This Community Recipe is Marlene’s Vegan Turkish Sand Cookies. Also known as Kurabiyes, these sweet nutty shortbread-like biscuits have a melt in the mouth texture. These elegant vegan cookies are a mainstay in many Sephardic homes. In Ladino, Kurabiye could translate to “good medicine”.
Community Recipes is a recurring feature where we share your vegan recipes on the Jewish Food Hero blog. When you want to share a recipe in this series, pitch us your idea here. This series is all about sharing healthy plant-based and vegan recipes. We are creating a positive community around food and sharing.
I just won a cookie contest at the local upscale grocery store where I worked doing culinary services for 17 ½ years. I submitted a vegan Turkish cookie recipe that I refined. In time for Hanukah!
So, of course, I asked her to share her recipe with us. Here it is!
The origins of Turkish Sand Cookies (Kurabiyes)
This cookie has as many different spelling variations as it does flavors, ingredients and shapes! Versions of the sand cookie are found in countries that were part of the Ottoman Empire. Early recipes similar to Kurabiyes were recorded in the 10th century. Kurabiyes officially arrived in Ottoman cuisine in the 15th Century.
Pareve or non-dairy versions are common. Others – such as the Greek variety – are made with butter. For those who observe Kosher, non-dairy versions are versatile, since they can be eaten for dessert after any meal.
All about Marlene Souriano-Vinikoor
Marlene is a first generation American. Her parents were born in Turkey and she was raised on Sephardic cuisine. Some of the recipes she grew up eating were labor intensive. Sephardic foods were usually unavailable outside the home.
Nowadays, Marlene lives in Seattle. She is married with 3 grown children. Her two daughters also live in Seattle and her son lives in Phoenix. She and her husband have 5 grandchildren and another one on the way!
Marlene has a BFA from the University of Washington in painting/drawing, with a minor in Romance Languages (Spanish, Italian and French). Marlene recently retired from nearly 18 years with culinary services. As you can tell from her education and work history, Marlene loves doing anything creative!
Marlene’s cooking style
When she’s preparing dishes in the kitchen, Marlene feels accomplished. She’s happiest when she’s being creative. She looks forward to sharing what she has made!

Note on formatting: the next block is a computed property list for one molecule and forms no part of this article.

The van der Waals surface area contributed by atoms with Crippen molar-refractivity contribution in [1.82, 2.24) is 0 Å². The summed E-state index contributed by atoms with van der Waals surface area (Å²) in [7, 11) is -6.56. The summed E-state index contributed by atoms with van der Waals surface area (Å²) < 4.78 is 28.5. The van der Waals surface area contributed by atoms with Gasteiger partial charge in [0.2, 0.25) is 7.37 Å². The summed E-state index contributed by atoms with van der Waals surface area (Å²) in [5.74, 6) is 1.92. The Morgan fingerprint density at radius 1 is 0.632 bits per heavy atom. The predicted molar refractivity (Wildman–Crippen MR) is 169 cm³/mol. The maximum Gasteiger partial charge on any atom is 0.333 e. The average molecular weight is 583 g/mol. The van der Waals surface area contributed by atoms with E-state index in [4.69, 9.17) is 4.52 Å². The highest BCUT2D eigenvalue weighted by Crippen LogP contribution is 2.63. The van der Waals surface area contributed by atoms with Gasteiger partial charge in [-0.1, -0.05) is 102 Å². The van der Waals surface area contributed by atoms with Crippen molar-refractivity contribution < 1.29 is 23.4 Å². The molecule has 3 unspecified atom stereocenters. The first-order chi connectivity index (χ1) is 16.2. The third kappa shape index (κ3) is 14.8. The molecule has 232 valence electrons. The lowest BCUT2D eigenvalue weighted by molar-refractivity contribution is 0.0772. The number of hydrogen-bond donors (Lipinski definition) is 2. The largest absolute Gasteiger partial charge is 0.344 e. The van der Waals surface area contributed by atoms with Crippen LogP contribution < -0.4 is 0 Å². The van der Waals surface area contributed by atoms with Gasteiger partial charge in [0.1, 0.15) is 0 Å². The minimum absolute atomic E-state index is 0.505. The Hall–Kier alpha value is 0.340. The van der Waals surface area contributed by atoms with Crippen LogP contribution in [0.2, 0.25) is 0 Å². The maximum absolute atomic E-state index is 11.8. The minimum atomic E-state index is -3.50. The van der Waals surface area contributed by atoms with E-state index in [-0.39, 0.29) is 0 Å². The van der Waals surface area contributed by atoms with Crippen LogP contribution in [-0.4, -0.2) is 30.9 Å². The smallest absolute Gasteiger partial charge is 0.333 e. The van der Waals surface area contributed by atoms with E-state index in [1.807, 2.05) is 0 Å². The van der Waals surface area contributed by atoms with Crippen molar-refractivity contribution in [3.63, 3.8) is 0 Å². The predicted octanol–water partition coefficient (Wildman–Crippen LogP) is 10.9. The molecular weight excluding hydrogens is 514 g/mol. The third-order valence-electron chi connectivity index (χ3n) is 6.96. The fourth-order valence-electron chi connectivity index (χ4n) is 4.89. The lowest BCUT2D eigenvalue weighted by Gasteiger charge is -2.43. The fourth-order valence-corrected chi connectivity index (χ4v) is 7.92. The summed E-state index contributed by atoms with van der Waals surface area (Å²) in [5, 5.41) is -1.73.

To order a copy of this classic cookbook, write to the synagogue on Facebook here.
The Israeli Cook Book: What’s Cooking In Israel’s Melting Pot by by Molly Lyons Bar-David (Author), Charlotte Adams (Editor)
How were Marlene’s Vegan Turkish Sand Cookies (Kurabiyes) created?
Marlene was raised in a Sephardic home with her parents and grandmother who immigrated from Turkey. They spoke Ladino and made the foods they enjoyed in “the old country”. Growing up, this cookie was always a favorite treat at home – yet it is so simple to prepare.
Marlene updated to revise the recipe to make it more delicious. She did this with spices, nut butter and a gluten free option. Guests find it elegant and wonderful. As it melts in the mouth, the spices become aromatic. It can be served with “Turkish Delight” (lakum candy), membrillo (quince confectionary), susam (sesame candy), and Turkish “cafe” made in an “Ibrik”.
Essential Ingredients for Marlene’s Vegan Turkish Sand Cookies (Kurabiyes)
This cookie recipe is easy to adapt when you need to suit various dietary requirements:
Gluten free: replace the flours with 2 cups of gluten free flour and ½ cup coconut or almond flour
Peanut free: use almond or cashew butter, even seed butter will work here
More Community Recipes
Sometimes we all need new ideas to mix up our regular recipe rotation. Our Community Recipes feature is for just that! We share our favorites and hear from a variety of people in our community. Since you’ve read Marlene’s, do you feel inspired to share your own recipe? Don’t forget to get in touch when you’re ready to share your vegan recipe too!
When you’re looking for ideas, check out these other recipes from our community